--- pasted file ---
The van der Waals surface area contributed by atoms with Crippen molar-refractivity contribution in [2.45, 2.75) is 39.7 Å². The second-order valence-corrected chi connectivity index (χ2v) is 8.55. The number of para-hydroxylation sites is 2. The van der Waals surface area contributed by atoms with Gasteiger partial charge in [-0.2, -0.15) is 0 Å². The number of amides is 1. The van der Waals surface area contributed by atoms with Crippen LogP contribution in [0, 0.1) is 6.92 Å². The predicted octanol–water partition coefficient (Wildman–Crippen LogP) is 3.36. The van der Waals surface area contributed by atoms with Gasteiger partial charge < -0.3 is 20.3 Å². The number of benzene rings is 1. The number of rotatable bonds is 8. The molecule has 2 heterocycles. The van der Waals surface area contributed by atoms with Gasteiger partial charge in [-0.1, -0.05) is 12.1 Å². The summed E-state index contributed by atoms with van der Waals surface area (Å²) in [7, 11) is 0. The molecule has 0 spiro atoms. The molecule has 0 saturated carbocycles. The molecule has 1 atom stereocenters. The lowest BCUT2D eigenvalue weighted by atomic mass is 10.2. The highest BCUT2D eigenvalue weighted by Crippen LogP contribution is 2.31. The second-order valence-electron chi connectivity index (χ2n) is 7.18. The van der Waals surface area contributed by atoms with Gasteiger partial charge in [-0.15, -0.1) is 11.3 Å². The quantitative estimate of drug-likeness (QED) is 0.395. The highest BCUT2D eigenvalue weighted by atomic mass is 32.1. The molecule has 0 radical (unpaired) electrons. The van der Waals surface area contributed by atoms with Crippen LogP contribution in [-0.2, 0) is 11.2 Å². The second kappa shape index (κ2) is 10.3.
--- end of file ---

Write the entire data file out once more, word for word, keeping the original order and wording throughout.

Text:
The van der Waals surface area contributed by atoms with Crippen molar-refractivity contribution in [2.45, 2.75) is 39.7 Å². The second-order valence-corrected chi connectivity index (χ2v) is 8.55. The number of para-hydroxylation sites is 2. The van der Waals surface area contributed by atoms with Gasteiger partial charge in [-0.2, -0.15) is 0 Å². The number of amides is 1. The van der Waals surface area contributed by atoms with Crippen LogP contribution in [0, 0.1) is 6.92 Å². The predicted octanol–water partition coefficient (Wildman–Crippen LogP) is 3.36. The van der Waals surface area contributed by atoms with Gasteiger partial charge < -0.3 is 20.3 Å². The number of benzene rings is 1. The number of rotatable bonds is 8. The molecule has 2 heterocycles. The van der Waals surface area contributed by atoms with Gasteiger partial charge in [-0.1, -0.05) is 12.1 Å². The summed E-state index contributed by atoms with van der Waals surface area (Å²) in [7, 11) is 0. The molecule has 0 spiro atoms. The molecule has 0 saturated carbocycles. The molecule has 1 atom stereocenters. The lowest BCUT2D eigenvalue weighted by atomic mass is 10.2. The highest BCUT2D eigenvalue weighted by Crippen LogP contribution is 2.31. The second-order valence-electron chi connectivity index (χ2n) is 7.18. The van der Waals surface area contributed by atoms with Gasteiger partial charge in [-0.15, -0.1) is 11.3 Å². The quantitative estimate of drug-likeness (QED) is 0.395. The highest BCUT2D eigenvalue weighted by atomic mass is 32.1. The molecule has 0 radical (unpaired) electrons. The van der Waals surface area contributed by atoms with Crippen LogP contribution in [-0.2, 0) is 11.2 Å². The second kappa shape index (κ2) is 10.3.